This is two of many examples where advertisers deliberately manufacture desire–they create a perceived need so they can sell us an unnecessary solution.

The goal and cumulative effect of these types of advertisements are to convince us that we are not good enough, or we can’t be happy unless we buy something.  Although they make it seem like they are serving us, they aren’t–they are exploiting us.  They don’t want us to be content.  If we were content, we wouldn’t buy their crap.  They want us to feel like we are lacking–perpetually unfulfilled, forever needing.  Coca-Cola spends over two billion dollars a year on advertising because it can make many, many more billions by doing so.

The corporate attitude behind the ads–we are objects.  Objects to be used for the benefit of the corporation, usually to the detriment of our own.

Who let these scum into the movie theatre?

Bring back the cartoon!

Bring back Bugs Bunny!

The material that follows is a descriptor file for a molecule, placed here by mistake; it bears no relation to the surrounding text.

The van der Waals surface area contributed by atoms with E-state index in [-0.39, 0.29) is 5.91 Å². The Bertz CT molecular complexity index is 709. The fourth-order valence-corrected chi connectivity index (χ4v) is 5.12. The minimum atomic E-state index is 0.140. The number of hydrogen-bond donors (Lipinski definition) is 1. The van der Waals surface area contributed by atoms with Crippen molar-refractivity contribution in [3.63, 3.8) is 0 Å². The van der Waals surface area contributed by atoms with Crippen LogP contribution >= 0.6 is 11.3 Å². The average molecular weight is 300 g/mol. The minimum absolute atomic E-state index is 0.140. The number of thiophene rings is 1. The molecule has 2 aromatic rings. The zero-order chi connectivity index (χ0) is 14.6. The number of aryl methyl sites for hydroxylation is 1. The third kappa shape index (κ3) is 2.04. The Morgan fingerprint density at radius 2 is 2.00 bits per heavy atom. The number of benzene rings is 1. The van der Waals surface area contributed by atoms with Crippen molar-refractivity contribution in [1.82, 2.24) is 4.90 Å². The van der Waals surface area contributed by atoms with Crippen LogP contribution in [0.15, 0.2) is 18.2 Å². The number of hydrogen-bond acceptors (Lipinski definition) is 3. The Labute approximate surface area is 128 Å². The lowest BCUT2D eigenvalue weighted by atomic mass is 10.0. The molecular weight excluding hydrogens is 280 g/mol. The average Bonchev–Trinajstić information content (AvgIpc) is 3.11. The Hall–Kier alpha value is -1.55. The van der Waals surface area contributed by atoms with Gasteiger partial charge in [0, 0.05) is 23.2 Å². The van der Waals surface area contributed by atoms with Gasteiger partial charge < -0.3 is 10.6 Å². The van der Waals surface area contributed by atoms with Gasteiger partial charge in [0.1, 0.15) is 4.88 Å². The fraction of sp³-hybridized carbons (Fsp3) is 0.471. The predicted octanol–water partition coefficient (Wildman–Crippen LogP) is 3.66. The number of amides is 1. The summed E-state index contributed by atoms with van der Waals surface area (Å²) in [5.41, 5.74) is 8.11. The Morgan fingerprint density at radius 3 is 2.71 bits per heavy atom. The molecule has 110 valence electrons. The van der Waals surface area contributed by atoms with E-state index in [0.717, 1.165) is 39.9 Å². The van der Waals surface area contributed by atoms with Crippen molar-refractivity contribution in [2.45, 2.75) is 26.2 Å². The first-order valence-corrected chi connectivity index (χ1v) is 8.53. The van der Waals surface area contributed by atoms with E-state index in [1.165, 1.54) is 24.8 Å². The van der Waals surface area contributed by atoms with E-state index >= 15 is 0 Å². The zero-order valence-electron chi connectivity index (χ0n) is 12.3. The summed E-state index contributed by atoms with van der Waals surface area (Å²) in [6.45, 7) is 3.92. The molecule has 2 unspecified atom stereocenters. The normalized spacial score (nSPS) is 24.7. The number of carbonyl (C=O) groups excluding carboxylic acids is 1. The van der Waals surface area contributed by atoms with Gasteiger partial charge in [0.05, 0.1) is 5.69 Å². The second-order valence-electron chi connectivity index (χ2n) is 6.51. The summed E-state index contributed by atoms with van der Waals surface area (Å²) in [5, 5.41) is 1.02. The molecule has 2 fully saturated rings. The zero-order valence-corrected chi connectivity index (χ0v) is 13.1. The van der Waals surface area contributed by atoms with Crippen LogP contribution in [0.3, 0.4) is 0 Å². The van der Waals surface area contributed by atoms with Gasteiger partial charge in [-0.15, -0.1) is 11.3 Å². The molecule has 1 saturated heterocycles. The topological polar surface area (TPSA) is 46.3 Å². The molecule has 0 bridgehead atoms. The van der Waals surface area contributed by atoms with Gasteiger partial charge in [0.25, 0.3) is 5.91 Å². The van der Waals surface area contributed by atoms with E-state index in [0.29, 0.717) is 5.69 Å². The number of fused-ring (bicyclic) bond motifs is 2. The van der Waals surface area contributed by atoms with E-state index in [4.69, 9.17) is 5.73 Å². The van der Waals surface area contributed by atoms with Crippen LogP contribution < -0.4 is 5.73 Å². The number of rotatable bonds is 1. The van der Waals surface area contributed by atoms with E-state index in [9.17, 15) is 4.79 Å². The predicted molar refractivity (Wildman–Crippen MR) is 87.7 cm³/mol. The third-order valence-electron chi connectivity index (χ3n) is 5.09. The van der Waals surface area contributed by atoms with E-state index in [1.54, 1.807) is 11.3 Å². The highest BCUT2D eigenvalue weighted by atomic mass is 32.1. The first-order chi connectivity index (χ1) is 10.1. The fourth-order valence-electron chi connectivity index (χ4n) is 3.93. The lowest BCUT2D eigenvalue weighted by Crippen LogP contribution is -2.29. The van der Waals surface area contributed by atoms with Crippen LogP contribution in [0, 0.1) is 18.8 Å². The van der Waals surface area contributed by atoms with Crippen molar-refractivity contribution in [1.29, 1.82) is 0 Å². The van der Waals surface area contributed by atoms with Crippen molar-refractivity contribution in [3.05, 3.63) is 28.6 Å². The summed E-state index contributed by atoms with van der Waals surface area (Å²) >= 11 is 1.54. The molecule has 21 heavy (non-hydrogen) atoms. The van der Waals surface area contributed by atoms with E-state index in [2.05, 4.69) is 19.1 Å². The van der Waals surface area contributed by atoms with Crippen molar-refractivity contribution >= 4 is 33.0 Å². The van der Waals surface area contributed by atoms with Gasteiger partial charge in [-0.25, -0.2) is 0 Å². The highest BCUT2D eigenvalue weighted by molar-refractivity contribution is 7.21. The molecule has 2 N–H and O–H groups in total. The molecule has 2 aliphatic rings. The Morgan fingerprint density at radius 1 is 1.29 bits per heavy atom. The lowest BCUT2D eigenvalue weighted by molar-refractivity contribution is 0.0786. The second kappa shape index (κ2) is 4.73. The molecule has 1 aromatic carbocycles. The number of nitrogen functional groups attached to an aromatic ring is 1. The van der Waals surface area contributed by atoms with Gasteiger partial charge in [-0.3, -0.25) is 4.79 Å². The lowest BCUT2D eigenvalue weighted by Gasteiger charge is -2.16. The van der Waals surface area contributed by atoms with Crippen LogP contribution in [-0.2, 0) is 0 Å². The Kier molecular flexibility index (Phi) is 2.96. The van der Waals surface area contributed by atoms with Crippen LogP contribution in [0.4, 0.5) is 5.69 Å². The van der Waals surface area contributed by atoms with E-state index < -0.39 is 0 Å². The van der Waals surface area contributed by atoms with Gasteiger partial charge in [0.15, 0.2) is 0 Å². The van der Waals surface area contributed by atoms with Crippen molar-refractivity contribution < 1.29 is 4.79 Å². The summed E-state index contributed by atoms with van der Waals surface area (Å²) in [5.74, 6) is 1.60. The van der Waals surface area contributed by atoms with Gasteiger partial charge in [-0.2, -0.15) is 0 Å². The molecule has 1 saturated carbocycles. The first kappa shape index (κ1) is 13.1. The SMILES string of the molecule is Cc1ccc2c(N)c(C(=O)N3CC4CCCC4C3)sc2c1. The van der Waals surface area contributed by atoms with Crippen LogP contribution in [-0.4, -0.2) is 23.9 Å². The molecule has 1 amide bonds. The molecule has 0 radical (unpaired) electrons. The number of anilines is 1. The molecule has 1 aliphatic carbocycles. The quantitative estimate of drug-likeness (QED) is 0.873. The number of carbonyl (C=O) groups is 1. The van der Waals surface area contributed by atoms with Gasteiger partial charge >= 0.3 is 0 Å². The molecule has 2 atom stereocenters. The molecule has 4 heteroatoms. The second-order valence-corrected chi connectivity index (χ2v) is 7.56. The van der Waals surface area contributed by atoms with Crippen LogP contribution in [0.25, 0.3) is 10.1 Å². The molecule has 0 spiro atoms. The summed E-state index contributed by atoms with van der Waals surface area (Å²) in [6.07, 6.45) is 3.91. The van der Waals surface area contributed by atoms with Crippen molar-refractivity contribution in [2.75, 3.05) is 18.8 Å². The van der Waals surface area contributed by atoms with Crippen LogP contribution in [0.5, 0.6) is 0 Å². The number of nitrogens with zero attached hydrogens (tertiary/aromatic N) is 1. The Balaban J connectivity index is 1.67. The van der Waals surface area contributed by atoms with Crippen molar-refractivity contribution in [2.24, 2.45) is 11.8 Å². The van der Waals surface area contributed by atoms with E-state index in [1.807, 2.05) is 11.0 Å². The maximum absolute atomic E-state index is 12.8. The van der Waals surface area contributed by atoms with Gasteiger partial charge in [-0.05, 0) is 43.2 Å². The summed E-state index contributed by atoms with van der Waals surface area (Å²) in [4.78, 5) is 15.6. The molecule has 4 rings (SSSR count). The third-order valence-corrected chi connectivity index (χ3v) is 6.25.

Ads before the movie! Who let these scum into the theatre? Bring back the cartoon! Bring back Bugs Bunny! Click To Tweet

Pretty Pike

In the fishing store on the north end of Red Deer, Alberta is a photo of a 3 pound pike on the line that has been reeled up to the side of the boat.  No big deal, but the photo shows a 50-plus pounder hitting the smaller fish like it was bait.  This picture is awesome.  And it perfectly illustrates my impressions of the Great Northern Pike.

The Great Northern Pike, or just plain Pike has a head like an alligator and it’s got a lot of teeth.  This is where the similarities end, because compared to the pike, an alligator is affectionate and cuddly.